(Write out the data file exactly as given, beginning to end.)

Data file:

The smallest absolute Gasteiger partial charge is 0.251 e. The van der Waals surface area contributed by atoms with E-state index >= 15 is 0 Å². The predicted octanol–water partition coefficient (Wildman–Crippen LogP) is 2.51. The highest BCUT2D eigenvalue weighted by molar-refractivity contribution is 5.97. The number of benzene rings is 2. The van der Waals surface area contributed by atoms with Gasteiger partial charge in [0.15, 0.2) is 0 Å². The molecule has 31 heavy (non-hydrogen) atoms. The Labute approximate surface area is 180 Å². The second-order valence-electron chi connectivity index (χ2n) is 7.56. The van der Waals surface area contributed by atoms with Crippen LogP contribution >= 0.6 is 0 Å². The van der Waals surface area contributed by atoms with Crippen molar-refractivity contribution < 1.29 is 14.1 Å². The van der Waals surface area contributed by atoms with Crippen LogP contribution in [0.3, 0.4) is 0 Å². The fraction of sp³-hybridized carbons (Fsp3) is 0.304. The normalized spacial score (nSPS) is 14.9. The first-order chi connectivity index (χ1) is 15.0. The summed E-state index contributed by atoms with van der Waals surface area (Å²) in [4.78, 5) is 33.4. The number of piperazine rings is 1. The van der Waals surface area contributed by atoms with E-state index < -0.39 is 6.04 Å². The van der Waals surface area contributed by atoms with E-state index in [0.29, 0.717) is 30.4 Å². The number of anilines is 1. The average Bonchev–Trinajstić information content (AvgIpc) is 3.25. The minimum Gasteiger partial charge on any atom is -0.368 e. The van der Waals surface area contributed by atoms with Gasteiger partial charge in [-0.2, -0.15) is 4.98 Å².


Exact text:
The smallest absolute Gasteiger partial charge is 0.251 e. The van der Waals surface area contributed by atoms with E-state index >= 15 is 0 Å². The predicted octanol–water partition coefficient (Wildman–Crippen LogP) is 2.51. The highest BCUT2D eigenvalue weighted by molar-refractivity contribution is 5.97. The number of benzene rings is 2. The van der Waals surface area contributed by atoms with Gasteiger partial charge in [0.15, 0.2) is 0 Å². The molecule has 31 heavy (non-hydrogen) atoms. The Labute approximate surface area is 180 Å². The second-order valence-electron chi connectivity index (χ2n) is 7.56. The van der Waals surface area contributed by atoms with Crippen LogP contribution >= 0.6 is 0 Å². The van der Waals surface area contributed by atoms with Crippen molar-refractivity contribution < 1.29 is 14.1 Å². The van der Waals surface area contributed by atoms with Crippen LogP contribution in [0.3, 0.4) is 0 Å². The fraction of sp³-hybridized carbons (Fsp3) is 0.304. The normalized spacial score (nSPS) is 14.9. The first-order chi connectivity index (χ1) is 15.0. The summed E-state index contributed by atoms with van der Waals surface area (Å²) in [4.78, 5) is 33.4. The number of piperazine rings is 1. The van der Waals surface area contributed by atoms with E-state index < -0.39 is 6.04 Å². The van der Waals surface area contributed by atoms with E-state index in [0.29, 0.717) is 30.4 Å². The number of anilines is 1. The average Bonchev–Trinajstić information content (AvgIpc) is 3.25. The minimum Gasteiger partial charge on any atom is -0.368 e. The van der Waals surface area contributed by atoms with Gasteiger partial charge in [-0.2, -0.15) is 4.98 Å².